# What will the intersection of events look like in the case of extracting red and white balls from the box?

Let the first 5 balls in the box be black and the 3 remaining balls red. In turn take out 2 balls. Chance to pull out a (black-red) combination. $$P(AB)=P(A|B)P(B)=5/8*3/7=15/56$$. (A-pulled the red ball, B-pulled the black ball. But AB intersection of events. event A and B consists of outcomes $$A=(6,7,8), B=(1,2,3,4,5)$$, hence the intersection is 0 and probability is 0. where am i wrong?

You just need proper definitions. Let $$X_1,X_2$$ be your outcomes at the first and second draws, and let $$A=\{6,7,8\},B=\{1,2,3,4,5\}$$. For example, $$X_1=1$$, $$X_2=6$$, would correspond to a black ball in the first draw, and red ball in the second. A black-red combination, without an order, would be $$\{(X_1\in A\cap X_2\in B)\cup (X_1\in B\cap X_2\in A)\}$$, i.e. black/red or red/black. So, the probability of having black/red combination in the end will be: $$P(X_1\in A,X_2\in B)+P(X_1\in B,X_2\in A)=\frac{3\times5}{8\times7}+\frac{5\times3}{8\times7}=\frac{15}{28}$$
• well, I'll put it another way.$P(A|B)=card(A*B)/card(B)$. intuitively, it is obvious that the probability is 3/7.but I don't understand how to find $card (AB), card(B)$ technically if set A consists of elementary outcomes $(6,7,8)$ and set B consists of elementary outcomes $(1,2,3,4,5)$.Can you explain this point to me? I apologize for my stupidity Commented Oct 27, 2019 at 11:52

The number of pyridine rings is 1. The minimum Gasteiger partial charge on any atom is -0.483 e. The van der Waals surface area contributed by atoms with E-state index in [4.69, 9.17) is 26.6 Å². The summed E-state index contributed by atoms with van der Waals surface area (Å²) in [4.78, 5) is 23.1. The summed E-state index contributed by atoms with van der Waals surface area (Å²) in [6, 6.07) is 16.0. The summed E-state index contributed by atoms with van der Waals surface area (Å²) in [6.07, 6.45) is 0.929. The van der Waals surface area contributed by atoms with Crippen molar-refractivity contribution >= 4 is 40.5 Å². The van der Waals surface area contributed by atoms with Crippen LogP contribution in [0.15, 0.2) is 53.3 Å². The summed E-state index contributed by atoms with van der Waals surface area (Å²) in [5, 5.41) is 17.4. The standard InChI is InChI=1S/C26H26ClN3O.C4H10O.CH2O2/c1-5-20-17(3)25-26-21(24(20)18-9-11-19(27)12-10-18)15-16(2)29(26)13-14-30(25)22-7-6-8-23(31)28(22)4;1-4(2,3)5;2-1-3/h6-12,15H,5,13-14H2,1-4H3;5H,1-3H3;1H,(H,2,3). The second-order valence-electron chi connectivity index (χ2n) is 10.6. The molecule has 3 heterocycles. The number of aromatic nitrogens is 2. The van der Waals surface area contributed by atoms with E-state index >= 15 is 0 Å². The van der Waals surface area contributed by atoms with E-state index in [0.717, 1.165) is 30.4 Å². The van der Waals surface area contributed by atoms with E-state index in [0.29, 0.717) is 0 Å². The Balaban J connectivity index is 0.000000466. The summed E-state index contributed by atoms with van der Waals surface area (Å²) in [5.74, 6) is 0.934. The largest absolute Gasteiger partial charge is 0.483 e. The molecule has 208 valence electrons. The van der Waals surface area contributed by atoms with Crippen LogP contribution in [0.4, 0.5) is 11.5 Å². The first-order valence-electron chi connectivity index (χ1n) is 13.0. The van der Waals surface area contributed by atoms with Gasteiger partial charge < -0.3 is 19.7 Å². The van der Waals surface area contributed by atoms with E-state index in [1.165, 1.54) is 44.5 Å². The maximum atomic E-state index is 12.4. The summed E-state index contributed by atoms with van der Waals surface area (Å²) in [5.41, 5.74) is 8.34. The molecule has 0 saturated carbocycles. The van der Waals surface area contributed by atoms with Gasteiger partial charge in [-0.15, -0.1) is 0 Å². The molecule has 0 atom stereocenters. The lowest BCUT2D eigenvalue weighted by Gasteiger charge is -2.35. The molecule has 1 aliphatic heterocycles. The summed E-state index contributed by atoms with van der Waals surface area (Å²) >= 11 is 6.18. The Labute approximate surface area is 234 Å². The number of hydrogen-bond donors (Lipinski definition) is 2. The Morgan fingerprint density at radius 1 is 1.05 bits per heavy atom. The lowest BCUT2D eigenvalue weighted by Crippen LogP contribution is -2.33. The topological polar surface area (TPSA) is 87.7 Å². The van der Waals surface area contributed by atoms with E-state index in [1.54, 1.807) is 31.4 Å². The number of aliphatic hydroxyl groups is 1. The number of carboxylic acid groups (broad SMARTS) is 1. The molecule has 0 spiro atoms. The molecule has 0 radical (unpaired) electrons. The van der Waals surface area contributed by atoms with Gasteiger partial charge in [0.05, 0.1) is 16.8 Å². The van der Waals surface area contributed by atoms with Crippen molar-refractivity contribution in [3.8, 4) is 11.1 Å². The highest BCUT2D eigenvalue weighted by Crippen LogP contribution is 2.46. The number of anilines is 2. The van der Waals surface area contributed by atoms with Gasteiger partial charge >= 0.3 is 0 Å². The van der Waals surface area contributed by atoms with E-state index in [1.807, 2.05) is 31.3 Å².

• No problem. In your explanation, $A$ is the set of red balls, and $B$ is the set of blacks. However, you don't have a definition for $i$-th draw, I used $X_i$ for it. In simple problems, $P(A),P(B)$ may refer to probabilities of drawing red/black balls, however when we get into multiple draws, you need to introduce more variables to be precise. Otherwise, $P(A),P(B),P(A|B)$ doesn't make sense, e.g. does $P(A|B)$ refer to first black, then red or first red, then black? To cope with it, you need $X_i$. $\text{card}(A)$ doesn't make sense either. Commented Oct 27, 2019 at 12:33
• I have 2 more questions. 1) can I write like this?: event $B$-after the first draw, there are 4 black and 3 red balls in the box. Event $A$-after draw 2, a red ball was taken. Then the set B consists of 7 elements. the intersection of $A$ and $B$ consists of 3 elements. Hence, $P (A |B)=3/7$. 2) could you write {(X1∈A∩X2∈B)=... as in this example (A=(4,6,8,10), B=(4,6), common elements (4,6) therefore A∩B=(4,6)) Commented Oct 27, 2019 at 13:52
• 1. if event $B$ is "after the first draw, there are 4 black and 3 red balls in the box", it is actually drawing a "black ball in the first draw". Then, the set $B$ doesn't contain $7$ elements; instead it contains $5$: draw ball 1, ball 2, ..., ball 5. The sample space had $8$ elements, which is why $P(B)=5/8$. 2.) I don't understand your $A$ and $B$ sets here. It's better for you to think as $X_1=R,X_1=B$ etc. or let $A$ and $B$ your first and second draws instead of red/black. Commented Oct 27, 2019 at 19:29